Teaching kids basic coding skills from a young age has been shown to have several research-based benefits. If you’ve ever dismissed the idea because you’re not convinced they have a future in computer science, it might be time to think about broader applications.
Disclosure: This post is sponsored by a vendor I have chosen to work with. I have received either paid compensation and/or free product in exchange for an honest review. All opinions are my own based only on my own experience.
4 Reasons to Teach Kids to Code Early
A Digital Future
Certainly, our kids are growing up in a digital age where the future job market might very well involve practical applications for computer coding skills. Heck, if anyone had told me at a young age I’d need to learn coding skills to one day run my own website, I’d have spend more time learning this skill early on. Think about how many industries depend on digital technology to report information, inform clients, secure information, and the list goes on…Even a basic coding skill set will be sure to come in handy down the road for our kids.
Developing Critical Thinking and Problem-Solving Skills
Looking beyond future job prospects, teaching kids to code at an early age also helps to develop critical thinking and problem-solving skills. Kids will learn how to think on their feet, adapt and respond, design and redesign. These are essential skills that build confidence and resilience in our kids – skills that will serve them well later in life.
Learning a New Language
Learning to code has similar benefits to learning any other language. Research cites many cognitive benefits such as increased ability for multitasking and improved memory. The language of computer coding is simply a series of commands such as forward –> forward –> turn left –> forward. Teaching young kids how to navigate a robot from point A to point B engages their brain in series of analytical reasoning strategies they can use and apply to other areas of learning.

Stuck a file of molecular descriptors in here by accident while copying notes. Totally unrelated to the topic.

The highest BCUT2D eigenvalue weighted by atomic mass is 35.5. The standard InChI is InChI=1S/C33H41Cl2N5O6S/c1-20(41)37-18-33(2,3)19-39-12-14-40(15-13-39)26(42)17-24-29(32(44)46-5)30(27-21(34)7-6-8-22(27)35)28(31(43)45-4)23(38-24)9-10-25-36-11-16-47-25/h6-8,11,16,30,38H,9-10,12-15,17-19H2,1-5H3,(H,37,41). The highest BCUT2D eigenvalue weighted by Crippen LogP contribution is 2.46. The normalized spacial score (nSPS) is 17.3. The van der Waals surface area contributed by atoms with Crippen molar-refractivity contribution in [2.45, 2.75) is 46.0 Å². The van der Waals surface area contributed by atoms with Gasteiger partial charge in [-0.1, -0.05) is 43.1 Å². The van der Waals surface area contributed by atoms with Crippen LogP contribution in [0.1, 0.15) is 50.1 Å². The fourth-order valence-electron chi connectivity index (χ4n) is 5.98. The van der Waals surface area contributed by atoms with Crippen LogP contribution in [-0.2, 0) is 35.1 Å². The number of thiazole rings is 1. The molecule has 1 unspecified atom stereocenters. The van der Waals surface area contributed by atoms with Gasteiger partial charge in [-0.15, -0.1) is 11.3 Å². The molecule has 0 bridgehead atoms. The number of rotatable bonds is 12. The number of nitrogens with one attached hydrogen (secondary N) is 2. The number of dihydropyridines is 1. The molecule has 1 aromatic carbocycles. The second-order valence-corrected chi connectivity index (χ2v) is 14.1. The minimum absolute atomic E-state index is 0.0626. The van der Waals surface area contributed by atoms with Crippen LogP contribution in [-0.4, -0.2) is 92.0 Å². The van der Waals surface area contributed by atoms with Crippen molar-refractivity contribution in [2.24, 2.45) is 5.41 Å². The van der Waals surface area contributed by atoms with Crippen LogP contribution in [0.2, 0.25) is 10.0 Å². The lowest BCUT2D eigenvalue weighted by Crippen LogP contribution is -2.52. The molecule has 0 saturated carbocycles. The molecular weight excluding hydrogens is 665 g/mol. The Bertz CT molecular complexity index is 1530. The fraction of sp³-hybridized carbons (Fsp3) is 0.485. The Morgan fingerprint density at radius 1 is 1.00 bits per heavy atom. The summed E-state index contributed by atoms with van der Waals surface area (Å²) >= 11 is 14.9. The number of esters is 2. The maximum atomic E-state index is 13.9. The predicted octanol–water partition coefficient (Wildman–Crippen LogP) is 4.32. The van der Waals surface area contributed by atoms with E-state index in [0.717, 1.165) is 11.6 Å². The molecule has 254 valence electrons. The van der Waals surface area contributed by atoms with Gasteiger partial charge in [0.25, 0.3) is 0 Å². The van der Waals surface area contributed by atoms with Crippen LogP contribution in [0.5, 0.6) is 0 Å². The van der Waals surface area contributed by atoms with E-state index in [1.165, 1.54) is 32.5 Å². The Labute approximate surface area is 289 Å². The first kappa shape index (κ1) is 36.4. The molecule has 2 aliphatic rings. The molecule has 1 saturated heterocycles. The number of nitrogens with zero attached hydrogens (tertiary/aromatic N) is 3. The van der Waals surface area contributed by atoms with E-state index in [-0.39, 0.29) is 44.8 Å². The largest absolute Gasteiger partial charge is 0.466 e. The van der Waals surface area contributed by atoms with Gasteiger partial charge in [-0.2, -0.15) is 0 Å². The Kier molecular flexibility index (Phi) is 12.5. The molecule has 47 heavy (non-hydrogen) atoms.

I have been known to engage preschoolers, all the way up to high school students in the basics of coding. No matter what the age, it is an easy way to peak their interest while applying the fundamental skills of learning in the process. Preschoolers can use robots such as Cubetto to move around a story map. Older kids might do the same with LEGO robotics. The teaching possibilities are endless and a guaranteed hit with every child who has the opportunity to give it a try!4 good reasons to teach your kids to code at an early age without a screen @primotoys #cubettoClick To Tweet
Where to Start?
The Cubetto is the first tool to teach your kids to code that doesn’t involve a screen! Simply roll out the storymap and program your Cubetto to move around the space! Kids can use the different colored shapes to move Cubetto forward, right, or left. They can even use a repeat function with the blue squares to repeat a prescribed set of movements. Have your kids plan out a route, place the corresponding shapes on the control board to write a “program,” and hit Go!
See it in action here:
When I first introduced my son to the Cubetto he honestly thought he had won the lottery! Several weeks later he still can’t put it down!
When he first started, the coding was a bit random. He really just enjoyed watching the robot move around the storyboard. As he got more familiar with it though, he was able to begin to create deliberate actions for Cubetto. The more he practiced, the better he got. And the reward was certainly inherent in overcoming each challenge along the way!
To make it even more interesting: create a friendly competition for your kids to see who can get the Cubetto to a particular square in the least amount of steps! Or who can apply the best function code? It will teach them to adapt to new challenges and enhance their ability to problem solve! I am so happy to have the opportunity to introduce this ingenious toy to our household. I know it will continue to have a multitude of uses to come!
Do you have an interest in teaching your kids to code? Leave me a comment below and let me know what you think!
XO The Good Enuf Mommy